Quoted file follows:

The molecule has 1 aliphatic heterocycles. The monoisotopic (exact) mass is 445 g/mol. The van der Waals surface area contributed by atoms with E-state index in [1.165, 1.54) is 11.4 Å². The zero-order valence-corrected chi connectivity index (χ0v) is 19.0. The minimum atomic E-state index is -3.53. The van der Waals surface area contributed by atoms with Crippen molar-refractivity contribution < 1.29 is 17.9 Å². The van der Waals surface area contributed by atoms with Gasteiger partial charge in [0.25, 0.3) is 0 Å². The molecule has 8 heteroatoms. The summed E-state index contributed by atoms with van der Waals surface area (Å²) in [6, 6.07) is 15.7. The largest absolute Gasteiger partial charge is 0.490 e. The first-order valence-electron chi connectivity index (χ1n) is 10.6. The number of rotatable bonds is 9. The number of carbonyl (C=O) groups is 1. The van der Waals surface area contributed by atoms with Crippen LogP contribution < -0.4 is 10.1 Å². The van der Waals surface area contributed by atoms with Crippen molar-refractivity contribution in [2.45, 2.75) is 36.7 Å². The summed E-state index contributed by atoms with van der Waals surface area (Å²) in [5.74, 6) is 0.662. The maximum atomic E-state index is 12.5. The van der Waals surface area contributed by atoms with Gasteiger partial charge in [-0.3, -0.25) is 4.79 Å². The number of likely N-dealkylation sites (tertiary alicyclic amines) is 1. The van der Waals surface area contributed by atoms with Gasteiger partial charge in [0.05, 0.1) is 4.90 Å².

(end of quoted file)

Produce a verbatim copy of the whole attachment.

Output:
The molecule has 1 aliphatic heterocycles. The monoisotopic (exact) mass is 445 g/mol. The van der Waals surface area contributed by atoms with E-state index in [1.165, 1.54) is 11.4 Å². The zero-order valence-corrected chi connectivity index (χ0v) is 19.0. The minimum atomic E-state index is -3.53. The van der Waals surface area contributed by atoms with Crippen molar-refractivity contribution < 1.29 is 17.9 Å². The van der Waals surface area contributed by atoms with Gasteiger partial charge in [0.25, 0.3) is 0 Å². The molecule has 8 heteroatoms. The summed E-state index contributed by atoms with van der Waals surface area (Å²) in [6, 6.07) is 15.7. The largest absolute Gasteiger partial charge is 0.490 e. The first-order valence-electron chi connectivity index (χ1n) is 10.6. The number of rotatable bonds is 9. The number of carbonyl (C=O) groups is 1. The van der Waals surface area contributed by atoms with Crippen LogP contribution < -0.4 is 10.1 Å². The van der Waals surface area contributed by atoms with Crippen molar-refractivity contribution in [2.45, 2.75) is 36.7 Å². The summed E-state index contributed by atoms with van der Waals surface area (Å²) in [5.74, 6) is 0.662. The maximum atomic E-state index is 12.5. The van der Waals surface area contributed by atoms with Gasteiger partial charge in [-0.3, -0.25) is 4.79 Å². The number of likely N-dealkylation sites (tertiary alicyclic amines) is 1. The van der Waals surface area contributed by atoms with Gasteiger partial charge in [0.05, 0.1) is 4.90 Å².